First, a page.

U.S., sub-Saharan Africa trade program renewed under Young bill

U.S. Sen. Todd Young (R-IN) is one of six original cosponsors of a bipartisan bill that would renew and strengthen a key trade program between the United States and sub-Saharan African countries. 

The African Growth and Opportunity Act (AGOA) Renewal and Improvement Act of 2024, S. 4110, would  reauthorize the AGOA, first enacted in 2000 as a trade preference program to facilitate more investment and stronger commercial ties between the U.S. and sub-Saharan African countries. The AGOA is slated to sunset in 2025.

“This legislation to renew AGOA will enhance the oversight and efficiency of the program and further develop the relationship between the U.S. and this growing region,” said Sen. Young, who on April 11 introduced S. 4110 with bill sponsor U.S. Sen. Chris Coons (D-DE) and five other original cosponsors, including U.S. Sen. Mike Rounds (R-SD).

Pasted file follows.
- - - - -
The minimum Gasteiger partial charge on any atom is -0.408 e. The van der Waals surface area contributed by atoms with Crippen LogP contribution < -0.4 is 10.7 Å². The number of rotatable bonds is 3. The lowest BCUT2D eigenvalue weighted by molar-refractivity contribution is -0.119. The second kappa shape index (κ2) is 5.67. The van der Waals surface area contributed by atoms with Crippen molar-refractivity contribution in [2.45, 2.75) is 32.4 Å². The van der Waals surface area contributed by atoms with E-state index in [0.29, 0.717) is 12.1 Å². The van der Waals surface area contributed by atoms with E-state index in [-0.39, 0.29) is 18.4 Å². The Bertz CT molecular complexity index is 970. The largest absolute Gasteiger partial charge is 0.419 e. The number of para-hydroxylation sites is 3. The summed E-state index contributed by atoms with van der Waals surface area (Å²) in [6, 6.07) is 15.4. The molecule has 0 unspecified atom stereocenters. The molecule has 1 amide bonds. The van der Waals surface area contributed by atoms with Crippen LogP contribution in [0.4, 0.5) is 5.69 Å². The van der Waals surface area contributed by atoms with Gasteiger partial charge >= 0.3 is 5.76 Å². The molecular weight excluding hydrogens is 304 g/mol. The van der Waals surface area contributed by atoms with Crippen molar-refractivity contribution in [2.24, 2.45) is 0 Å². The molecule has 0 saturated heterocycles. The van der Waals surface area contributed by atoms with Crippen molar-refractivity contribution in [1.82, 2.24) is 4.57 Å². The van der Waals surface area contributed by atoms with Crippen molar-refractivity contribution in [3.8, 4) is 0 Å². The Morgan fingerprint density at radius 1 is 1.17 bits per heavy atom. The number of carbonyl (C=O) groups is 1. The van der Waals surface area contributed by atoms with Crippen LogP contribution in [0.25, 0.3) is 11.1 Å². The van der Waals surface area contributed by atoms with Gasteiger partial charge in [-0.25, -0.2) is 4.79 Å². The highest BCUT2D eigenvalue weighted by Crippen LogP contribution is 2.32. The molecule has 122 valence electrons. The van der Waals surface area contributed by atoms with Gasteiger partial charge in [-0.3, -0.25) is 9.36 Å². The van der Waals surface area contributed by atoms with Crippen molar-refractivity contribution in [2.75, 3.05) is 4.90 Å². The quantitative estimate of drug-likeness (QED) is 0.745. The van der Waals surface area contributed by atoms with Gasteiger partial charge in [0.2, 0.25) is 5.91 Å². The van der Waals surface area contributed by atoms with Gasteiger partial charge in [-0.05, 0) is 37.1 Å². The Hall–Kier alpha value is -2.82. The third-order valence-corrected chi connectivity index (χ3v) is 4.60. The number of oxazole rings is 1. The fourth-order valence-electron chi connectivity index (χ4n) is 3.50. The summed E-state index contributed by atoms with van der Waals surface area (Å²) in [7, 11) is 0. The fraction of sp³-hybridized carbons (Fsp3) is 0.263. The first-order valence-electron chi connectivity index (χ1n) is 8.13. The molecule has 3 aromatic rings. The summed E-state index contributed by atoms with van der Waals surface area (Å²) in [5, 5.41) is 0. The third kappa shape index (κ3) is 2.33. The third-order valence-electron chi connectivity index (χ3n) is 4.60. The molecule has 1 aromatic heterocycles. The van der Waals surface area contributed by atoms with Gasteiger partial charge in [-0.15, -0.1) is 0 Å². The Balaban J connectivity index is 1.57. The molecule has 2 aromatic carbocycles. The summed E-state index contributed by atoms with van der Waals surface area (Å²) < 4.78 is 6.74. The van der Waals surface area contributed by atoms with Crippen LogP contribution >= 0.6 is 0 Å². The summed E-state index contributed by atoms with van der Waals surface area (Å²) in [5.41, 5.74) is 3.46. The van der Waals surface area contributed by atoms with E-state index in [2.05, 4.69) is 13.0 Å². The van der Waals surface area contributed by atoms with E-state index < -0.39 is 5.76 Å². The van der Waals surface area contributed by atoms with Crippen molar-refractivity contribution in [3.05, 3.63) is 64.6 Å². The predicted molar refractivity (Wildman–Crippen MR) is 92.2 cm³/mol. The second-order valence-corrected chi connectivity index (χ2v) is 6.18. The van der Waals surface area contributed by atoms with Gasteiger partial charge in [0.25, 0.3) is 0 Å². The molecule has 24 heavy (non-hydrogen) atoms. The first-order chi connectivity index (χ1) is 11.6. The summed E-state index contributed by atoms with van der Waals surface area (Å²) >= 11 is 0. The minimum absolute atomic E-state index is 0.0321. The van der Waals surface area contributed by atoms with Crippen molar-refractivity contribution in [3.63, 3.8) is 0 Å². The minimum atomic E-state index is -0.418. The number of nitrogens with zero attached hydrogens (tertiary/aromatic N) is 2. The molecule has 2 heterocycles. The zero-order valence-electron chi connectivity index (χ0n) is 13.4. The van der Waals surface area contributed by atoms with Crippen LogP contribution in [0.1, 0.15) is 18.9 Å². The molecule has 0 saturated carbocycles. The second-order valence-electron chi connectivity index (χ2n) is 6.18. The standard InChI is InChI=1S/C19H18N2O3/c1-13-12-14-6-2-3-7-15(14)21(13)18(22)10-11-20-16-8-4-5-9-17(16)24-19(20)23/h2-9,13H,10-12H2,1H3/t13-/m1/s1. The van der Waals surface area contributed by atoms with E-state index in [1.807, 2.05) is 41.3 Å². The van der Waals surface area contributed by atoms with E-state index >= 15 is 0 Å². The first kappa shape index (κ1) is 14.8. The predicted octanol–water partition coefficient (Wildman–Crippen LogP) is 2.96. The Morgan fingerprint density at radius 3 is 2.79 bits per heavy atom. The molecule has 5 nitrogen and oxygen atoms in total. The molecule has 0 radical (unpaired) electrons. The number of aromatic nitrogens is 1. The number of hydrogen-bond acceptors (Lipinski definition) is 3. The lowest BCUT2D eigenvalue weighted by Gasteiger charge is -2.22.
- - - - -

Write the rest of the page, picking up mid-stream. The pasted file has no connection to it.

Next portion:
If enacted, S. 4110 would extend the AGOA until 2041, a long-term extension that would offer businesses the certainty they need to increase investment in sub-Saharan Africa as they seek to diversify supply chains away from China, according to a bill summary provided by Sen. Young’s staff.

“Over the past 24 years, AGOA has created jobs and economic growth in one of the fastest-growing regions of the world and created investment opportunities for American businesses,” Sen. Coons said. “The AGOA Renewal and Improvement Act is necessary to support continued economic development on the continent while further strengthening ties between the United States and partners in sub-Saharan Africa.”

The bill also would streamline the AGOA eligibility review process to ensure that any enforcement action is timely, fair, and clearly communicated; integrate the AGOA with the African Continental Free Trade Agreement to support the development of intra-African supply chains; and incentivize AGOA beneficiaries to develop a “utilization strategy” to increase exports under the program, the summary says.

The measure has been referred to the U.S. Senate Finance Committee for consideration.